On National Security | How Space Force learned to worry about its culture of secrecy
In the 1964 Cold War satire, “Dr. Strangelove or: How I Learned to Stop Worrying and Love the Bomb,” the United States, the Soviet Union and the rest of the soon-to-be-annihilated world learn the hard way that the whole point of a doomsday machine is lost if you keep it a secret.
That line, delivered by a fictional presidential science adviser to the Soviet ambassador upon realizing that a single unauthorized nuclear first strike has triggered Armageddon, nicely sums up the challenge the U.S. military faces trying to deter China and Russia from initiating attacks against U.S. satellites.
The U.S. military’s most advanced space technologies and tactics to defend satellites are top secret. Deterring enemies is hard to do when you can’t talk about your capabilities to defeat them, said Rear Adm. Michael Bernacchi, director of plans and policy at U.S. Space Command.
Speaking at a National Security Space Association forum, Bernacchi said covertness is necessary to protect sensitive information that could help adversaries, but too much secrecy can run counter to deterrent goals.
“The over-classification is killing us,” he said. There are certain crown jewel technologies that need to be kept secret “in case you’ve got to use them to win. But you can’t keep everything in reserve.”
Since arriving at U.S. Space Command, he said, “I’ve noticed almost everything in space is of such a classification level that I can’t share with our allies. I can’t share with my fellow services … You get to a point where it’s just not productive.”
Lt. Gen. Nina Armagno, director of the Space Force headquarters staff, echoed that sentiment.
Classification “is holding us back,” she said at a Mitchell Institute event. “There’s a reason you protect your treasure, but bureaucracies over the years just keep classifying.”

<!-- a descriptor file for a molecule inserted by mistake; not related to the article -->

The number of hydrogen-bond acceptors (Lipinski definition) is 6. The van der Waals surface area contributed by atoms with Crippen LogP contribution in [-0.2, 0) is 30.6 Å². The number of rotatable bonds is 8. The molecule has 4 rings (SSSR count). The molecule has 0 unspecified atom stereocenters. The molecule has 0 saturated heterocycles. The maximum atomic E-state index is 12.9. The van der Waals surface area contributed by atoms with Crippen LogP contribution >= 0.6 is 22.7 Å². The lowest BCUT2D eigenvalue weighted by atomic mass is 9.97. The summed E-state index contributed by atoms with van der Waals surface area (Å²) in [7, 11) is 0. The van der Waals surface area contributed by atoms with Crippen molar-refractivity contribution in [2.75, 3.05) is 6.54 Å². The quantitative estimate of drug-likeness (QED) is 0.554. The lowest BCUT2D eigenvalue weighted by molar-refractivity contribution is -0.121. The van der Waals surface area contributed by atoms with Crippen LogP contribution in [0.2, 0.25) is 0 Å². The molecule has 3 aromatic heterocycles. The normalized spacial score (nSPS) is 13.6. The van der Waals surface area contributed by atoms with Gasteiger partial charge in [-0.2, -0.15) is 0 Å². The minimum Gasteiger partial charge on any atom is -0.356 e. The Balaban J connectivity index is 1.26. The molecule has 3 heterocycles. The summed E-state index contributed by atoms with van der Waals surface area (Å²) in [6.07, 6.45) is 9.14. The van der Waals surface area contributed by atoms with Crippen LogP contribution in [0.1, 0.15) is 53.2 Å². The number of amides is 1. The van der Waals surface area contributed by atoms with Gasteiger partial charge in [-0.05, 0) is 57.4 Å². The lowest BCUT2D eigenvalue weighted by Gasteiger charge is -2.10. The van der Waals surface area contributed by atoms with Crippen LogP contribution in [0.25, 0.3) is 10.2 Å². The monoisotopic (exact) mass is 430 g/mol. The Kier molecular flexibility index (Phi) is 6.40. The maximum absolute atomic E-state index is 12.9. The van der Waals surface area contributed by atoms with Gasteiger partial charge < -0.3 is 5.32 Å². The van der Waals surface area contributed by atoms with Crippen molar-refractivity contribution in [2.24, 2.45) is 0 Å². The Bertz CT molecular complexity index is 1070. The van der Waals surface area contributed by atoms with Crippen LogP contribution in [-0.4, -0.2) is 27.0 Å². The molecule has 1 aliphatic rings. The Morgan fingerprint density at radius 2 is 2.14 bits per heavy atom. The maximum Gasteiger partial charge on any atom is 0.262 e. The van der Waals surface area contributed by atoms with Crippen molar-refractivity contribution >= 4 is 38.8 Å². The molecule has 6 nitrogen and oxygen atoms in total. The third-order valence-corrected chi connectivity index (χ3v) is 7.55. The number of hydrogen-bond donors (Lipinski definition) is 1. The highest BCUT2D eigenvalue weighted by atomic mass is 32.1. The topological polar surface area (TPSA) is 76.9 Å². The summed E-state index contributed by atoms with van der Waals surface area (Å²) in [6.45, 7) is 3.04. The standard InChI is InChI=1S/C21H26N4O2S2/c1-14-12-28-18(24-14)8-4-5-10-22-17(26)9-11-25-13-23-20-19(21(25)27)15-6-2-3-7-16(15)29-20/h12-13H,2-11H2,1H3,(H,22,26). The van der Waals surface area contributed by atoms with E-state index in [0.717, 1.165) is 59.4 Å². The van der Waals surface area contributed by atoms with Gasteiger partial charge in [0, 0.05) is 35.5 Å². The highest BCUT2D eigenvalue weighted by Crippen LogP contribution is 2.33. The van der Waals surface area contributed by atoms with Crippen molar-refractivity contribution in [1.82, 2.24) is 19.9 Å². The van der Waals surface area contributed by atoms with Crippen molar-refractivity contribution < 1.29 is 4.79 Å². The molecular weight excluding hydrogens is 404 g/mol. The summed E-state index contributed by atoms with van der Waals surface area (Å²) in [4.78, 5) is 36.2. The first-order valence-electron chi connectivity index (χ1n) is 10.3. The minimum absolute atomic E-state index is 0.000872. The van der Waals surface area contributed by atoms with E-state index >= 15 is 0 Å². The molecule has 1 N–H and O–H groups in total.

Space Force leaders worry that keeping U.S. capabilities under wraps is emboldening China. A case in point, said Armagno, is the deployment of Shijian-17, a Chinese satellite with a robotic arm that the Space Force believes could be used to grapple a U.S. satellite.
China insists Shijian-17 is an unarmed technology demonstration satellite “but we see it as a weapon,” said Armagno.
The weapons the Space Force might have in its arsenal to counter aggressor satellites are not publicly disclosed or even discussed with U.S. allies. Armagno said this undermines the United States’ ability to deter development and deployment of systems like Shijian-17.
“If we’re going to be a force that is taken seriously and deters, we need to start showing them things, we need to show them what we have,” said Armagno.
Chief of Space Operations Gen. John Raymond has advocated for more declassification of U.S. space programs. “If you want to deter, you have to be able to message your adversaries,” he told the House Armed Services Committee.
Some small steps have been taken in declassification. The Air Force in recent years has shed new light on its X-37B spaceplane. The Space Force in 2020 disclosed it is operating a newly upgraded ground-based satellite communications jammer. Raymond in March revealed the Space Force is working on a constellation of small radar satellites to track moving objects on the ground, a project that began in 2018 but had been kept secret.
Matt Donovan, director of the Mitchell Institute’s Spacepower Advantage Research Center, said Raymond and other senior leaders have been working behind the scenes to get more information declassified but they face an uphill climb. Decisions are made at the Executive Branch level and several agencies are involved.
Donovan’s organization and other industry groups are making the case that some declassification can benefit national security.
He cited the Air Force’s B-21 stealth bomber as an example of how the military could handle the disclosure of space systems. The B-21 is a classified program so the Air Force only shows renderings and doesn’t disclose the aircraft’s specifications or capabilities. “But everybody knows that we’re building the B-21,” he said.
Donovan suggested the same approach could be applied to space assets. You can say you have a capability. Just don’t reveal specifics that might give an enemy a leg up.
Sandra Erwin covers military space for SpaceNews. She is a veteran national security journalist and former editor of National Defense magazine.
“On National Security” appears in every issue of SpaceNews magazine. This column ran in the July 2021 issue.